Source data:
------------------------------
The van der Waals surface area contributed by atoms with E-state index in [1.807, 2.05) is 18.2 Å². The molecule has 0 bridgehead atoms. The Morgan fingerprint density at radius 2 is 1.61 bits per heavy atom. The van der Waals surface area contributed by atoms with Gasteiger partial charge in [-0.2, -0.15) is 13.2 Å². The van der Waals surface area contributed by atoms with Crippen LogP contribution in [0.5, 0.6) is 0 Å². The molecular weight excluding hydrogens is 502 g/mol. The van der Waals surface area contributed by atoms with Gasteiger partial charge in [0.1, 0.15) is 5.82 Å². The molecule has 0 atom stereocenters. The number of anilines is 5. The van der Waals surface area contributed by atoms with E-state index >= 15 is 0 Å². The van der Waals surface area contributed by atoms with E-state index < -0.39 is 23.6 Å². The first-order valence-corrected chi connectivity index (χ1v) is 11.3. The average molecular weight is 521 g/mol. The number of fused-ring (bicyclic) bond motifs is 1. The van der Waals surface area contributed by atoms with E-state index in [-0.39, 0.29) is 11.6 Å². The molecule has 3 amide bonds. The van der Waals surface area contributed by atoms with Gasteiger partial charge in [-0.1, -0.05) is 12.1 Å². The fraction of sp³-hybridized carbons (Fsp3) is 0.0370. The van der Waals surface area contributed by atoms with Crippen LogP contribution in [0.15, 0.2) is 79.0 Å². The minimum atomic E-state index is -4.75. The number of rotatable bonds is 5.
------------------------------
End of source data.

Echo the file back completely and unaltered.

The van der Waals surface area contributed by atoms with E-state index in [1.807, 2.05) is 18.2 Å². The molecule has 0 bridgehead atoms. The Morgan fingerprint density at radius 2 is 1.61 bits per heavy atom. The van der Waals surface area contributed by atoms with Gasteiger partial charge in [-0.2, -0.15) is 13.2 Å². The van der Waals surface area contributed by atoms with Crippen LogP contribution in [0.5, 0.6) is 0 Å². The molecular weight excluding hydrogens is 502 g/mol. The van der Waals surface area contributed by atoms with Gasteiger partial charge in [0.1, 0.15) is 5.82 Å². The molecule has 0 atom stereocenters. The number of anilines is 5. The van der Waals surface area contributed by atoms with E-state index >= 15 is 0 Å². The van der Waals surface area contributed by atoms with E-state index < -0.39 is 23.6 Å². The first-order valence-corrected chi connectivity index (χ1v) is 11.3. The average molecular weight is 521 g/mol. The number of fused-ring (bicyclic) bond motifs is 1. The van der Waals surface area contributed by atoms with E-state index in [-0.39, 0.29) is 11.6 Å². The molecule has 3 amide bonds. The van der Waals surface area contributed by atoms with Gasteiger partial charge in [-0.1, -0.05) is 12.1 Å². The fraction of sp³-hybridized carbons (Fsp3) is 0.0370. The van der Waals surface area contributed by atoms with Crippen LogP contribution in [0.15, 0.2) is 79.0 Å². The minimum atomic E-state index is -4.75. The number of rotatable bonds is 5.